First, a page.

This teaching brings out many important points under the topic of Emunah, Bitachon, etc. Just like Yosef and Binyomin only cried for the sake of comforting each other, we must remember that sympathising is only productive when it comes to another’s misfortune. While, in our struggles, dwelling on the negative really gets us nowhere! We must tap into our Bitachon and use it to keep moving forward.

Unfortunately, there are those who jump back and forth between the stages of wanting to trust and believe Hashem’s goodness, but then experiencing trauma that inevitably makes them doubt it. “Why can’t You just show me You hear! I feel the pain! I’ve gotten the point.”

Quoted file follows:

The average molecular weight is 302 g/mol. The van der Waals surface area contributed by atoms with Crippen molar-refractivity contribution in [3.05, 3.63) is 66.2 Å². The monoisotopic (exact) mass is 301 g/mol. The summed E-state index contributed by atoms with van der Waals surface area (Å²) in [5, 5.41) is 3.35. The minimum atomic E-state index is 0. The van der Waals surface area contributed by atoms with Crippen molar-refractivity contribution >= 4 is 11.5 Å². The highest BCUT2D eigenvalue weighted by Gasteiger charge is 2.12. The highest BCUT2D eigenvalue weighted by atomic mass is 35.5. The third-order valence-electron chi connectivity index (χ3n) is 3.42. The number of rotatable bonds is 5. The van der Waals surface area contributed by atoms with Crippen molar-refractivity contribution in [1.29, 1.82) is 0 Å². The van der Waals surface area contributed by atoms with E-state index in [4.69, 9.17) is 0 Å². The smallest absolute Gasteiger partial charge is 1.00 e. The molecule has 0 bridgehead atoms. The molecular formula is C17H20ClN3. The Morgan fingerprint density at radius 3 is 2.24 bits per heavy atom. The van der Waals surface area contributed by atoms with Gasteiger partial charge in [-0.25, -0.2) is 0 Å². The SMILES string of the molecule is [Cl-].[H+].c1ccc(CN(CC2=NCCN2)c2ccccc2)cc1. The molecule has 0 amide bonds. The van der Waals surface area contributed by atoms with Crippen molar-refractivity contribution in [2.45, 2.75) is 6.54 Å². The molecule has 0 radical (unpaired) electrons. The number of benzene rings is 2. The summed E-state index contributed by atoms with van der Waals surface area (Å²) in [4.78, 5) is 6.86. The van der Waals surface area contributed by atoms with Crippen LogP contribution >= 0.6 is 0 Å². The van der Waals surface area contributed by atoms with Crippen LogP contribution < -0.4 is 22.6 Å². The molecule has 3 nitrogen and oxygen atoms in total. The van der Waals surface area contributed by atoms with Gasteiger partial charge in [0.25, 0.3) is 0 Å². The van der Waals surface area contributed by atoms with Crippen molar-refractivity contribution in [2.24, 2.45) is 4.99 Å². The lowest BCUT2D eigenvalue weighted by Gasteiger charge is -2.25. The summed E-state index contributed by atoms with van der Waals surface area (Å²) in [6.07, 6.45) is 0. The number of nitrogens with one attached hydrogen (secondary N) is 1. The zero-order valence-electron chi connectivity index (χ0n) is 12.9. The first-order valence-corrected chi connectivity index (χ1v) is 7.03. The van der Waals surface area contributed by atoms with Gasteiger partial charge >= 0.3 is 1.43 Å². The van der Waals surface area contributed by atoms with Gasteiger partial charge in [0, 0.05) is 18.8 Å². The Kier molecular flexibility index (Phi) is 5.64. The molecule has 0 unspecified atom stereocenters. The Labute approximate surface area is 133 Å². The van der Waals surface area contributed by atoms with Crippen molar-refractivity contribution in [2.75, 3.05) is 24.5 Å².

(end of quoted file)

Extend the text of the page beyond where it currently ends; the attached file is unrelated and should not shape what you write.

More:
Daily exclaiming Gam Zu L’Tova can iron out our thinking, putting us into a better frame of mind, where we recall that everything is actually good. Practicing this attitude also helps us grow more compassionate to others. We can come to an understanding that maybe they’re not fortunate to have practiced this positivity enough. Maybe while I’m lucky to have started with this solid belief, another person is constantly pushed down back to square one and doesn’t have Emunah and Bitachon to cling onto. Not only does the Gam Zu L’Tova approach help me to see the good in everything, I can teach those around me to use this mantra to strengthen their Emunah and Bitachon as well.